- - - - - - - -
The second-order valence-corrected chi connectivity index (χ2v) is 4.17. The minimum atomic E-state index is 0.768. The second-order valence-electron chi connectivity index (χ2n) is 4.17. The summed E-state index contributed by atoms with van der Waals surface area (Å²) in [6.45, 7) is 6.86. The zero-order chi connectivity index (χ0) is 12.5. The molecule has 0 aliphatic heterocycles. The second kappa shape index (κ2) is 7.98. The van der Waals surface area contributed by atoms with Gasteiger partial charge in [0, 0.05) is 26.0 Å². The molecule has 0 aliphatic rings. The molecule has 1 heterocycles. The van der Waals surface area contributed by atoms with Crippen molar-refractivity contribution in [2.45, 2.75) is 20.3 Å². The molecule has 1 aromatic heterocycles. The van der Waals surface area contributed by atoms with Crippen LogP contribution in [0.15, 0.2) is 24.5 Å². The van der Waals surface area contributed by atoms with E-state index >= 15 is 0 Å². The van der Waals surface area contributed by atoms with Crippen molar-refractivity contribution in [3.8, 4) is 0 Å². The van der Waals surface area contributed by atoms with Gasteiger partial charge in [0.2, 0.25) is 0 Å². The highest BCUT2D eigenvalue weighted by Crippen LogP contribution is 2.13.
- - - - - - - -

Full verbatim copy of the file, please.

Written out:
The second-order valence-corrected chi connectivity index (χ2v) is 4.17. The minimum atomic E-state index is 0.768. The second-order valence-electron chi connectivity index (χ2n) is 4.17. The summed E-state index contributed by atoms with van der Waals surface area (Å²) in [6.45, 7) is 6.86. The zero-order chi connectivity index (χ0) is 12.5. The molecule has 0 aliphatic heterocycles. The second kappa shape index (κ2) is 7.98. The van der Waals surface area contributed by atoms with Gasteiger partial charge in [0, 0.05) is 26.0 Å². The molecule has 0 aliphatic rings. The molecule has 1 heterocycles. The van der Waals surface area contributed by atoms with Crippen molar-refractivity contribution in [2.45, 2.75) is 20.3 Å². The molecule has 1 aromatic heterocycles. The van der Waals surface area contributed by atoms with Crippen LogP contribution in [0.15, 0.2) is 24.5 Å². The van der Waals surface area contributed by atoms with E-state index >= 15 is 0 Å². The van der Waals surface area contributed by atoms with Crippen molar-refractivity contribution in [3.8, 4) is 0 Å². The van der Waals surface area contributed by atoms with Gasteiger partial charge in [0.2, 0.25) is 0 Å². The highest BCUT2D eigenvalue weighted by Crippen LogP contribution is 2.13.